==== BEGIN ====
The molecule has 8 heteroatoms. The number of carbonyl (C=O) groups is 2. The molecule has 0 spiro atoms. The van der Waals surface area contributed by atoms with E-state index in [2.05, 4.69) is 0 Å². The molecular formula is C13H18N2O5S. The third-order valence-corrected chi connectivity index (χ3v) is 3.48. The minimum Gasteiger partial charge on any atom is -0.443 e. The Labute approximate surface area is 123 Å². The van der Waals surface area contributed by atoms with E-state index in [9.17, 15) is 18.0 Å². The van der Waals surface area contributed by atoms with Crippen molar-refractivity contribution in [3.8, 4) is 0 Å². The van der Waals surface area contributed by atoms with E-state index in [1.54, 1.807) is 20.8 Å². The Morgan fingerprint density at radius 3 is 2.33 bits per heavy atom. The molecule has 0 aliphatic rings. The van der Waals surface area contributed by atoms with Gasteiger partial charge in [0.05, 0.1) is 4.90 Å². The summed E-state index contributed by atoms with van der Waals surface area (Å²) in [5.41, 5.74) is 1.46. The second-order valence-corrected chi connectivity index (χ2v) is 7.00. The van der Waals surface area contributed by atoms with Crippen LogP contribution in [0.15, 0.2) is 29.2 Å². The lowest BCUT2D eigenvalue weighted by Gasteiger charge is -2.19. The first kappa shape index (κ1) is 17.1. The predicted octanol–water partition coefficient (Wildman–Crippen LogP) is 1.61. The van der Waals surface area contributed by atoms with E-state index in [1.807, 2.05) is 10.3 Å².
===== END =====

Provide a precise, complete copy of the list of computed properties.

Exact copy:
The molecule has 8 heteroatoms. The number of carbonyl (C=O) groups is 2. The molecule has 0 spiro atoms. The van der Waals surface area contributed by atoms with E-state index in [2.05, 4.69) is 0 Å². The molecular formula is C13H18N2O5S. The third-order valence-corrected chi connectivity index (χ3v) is 3.48. The minimum Gasteiger partial charge on any atom is -0.443 e. The Labute approximate surface area is 123 Å². The van der Waals surface area contributed by atoms with E-state index in [9.17, 15) is 18.0 Å². The van der Waals surface area contributed by atoms with Crippen molar-refractivity contribution in [3.8, 4) is 0 Å². The van der Waals surface area contributed by atoms with E-state index in [1.54, 1.807) is 20.8 Å². The Morgan fingerprint density at radius 3 is 2.33 bits per heavy atom. The molecule has 0 aliphatic rings. The van der Waals surface area contributed by atoms with Gasteiger partial charge in [0.05, 0.1) is 4.90 Å². The summed E-state index contributed by atoms with van der Waals surface area (Å²) in [5.41, 5.74) is 1.46. The second-order valence-corrected chi connectivity index (χ2v) is 7.00. The van der Waals surface area contributed by atoms with Crippen LogP contribution in [0.15, 0.2) is 29.2 Å². The lowest BCUT2D eigenvalue weighted by Gasteiger charge is -2.19. The first kappa shape index (κ1) is 17.1. The predicted octanol–water partition coefficient (Wildman–Crippen LogP) is 1.61. The van der Waals surface area contributed by atoms with E-state index in [1.807, 2.05) is 10.3 Å².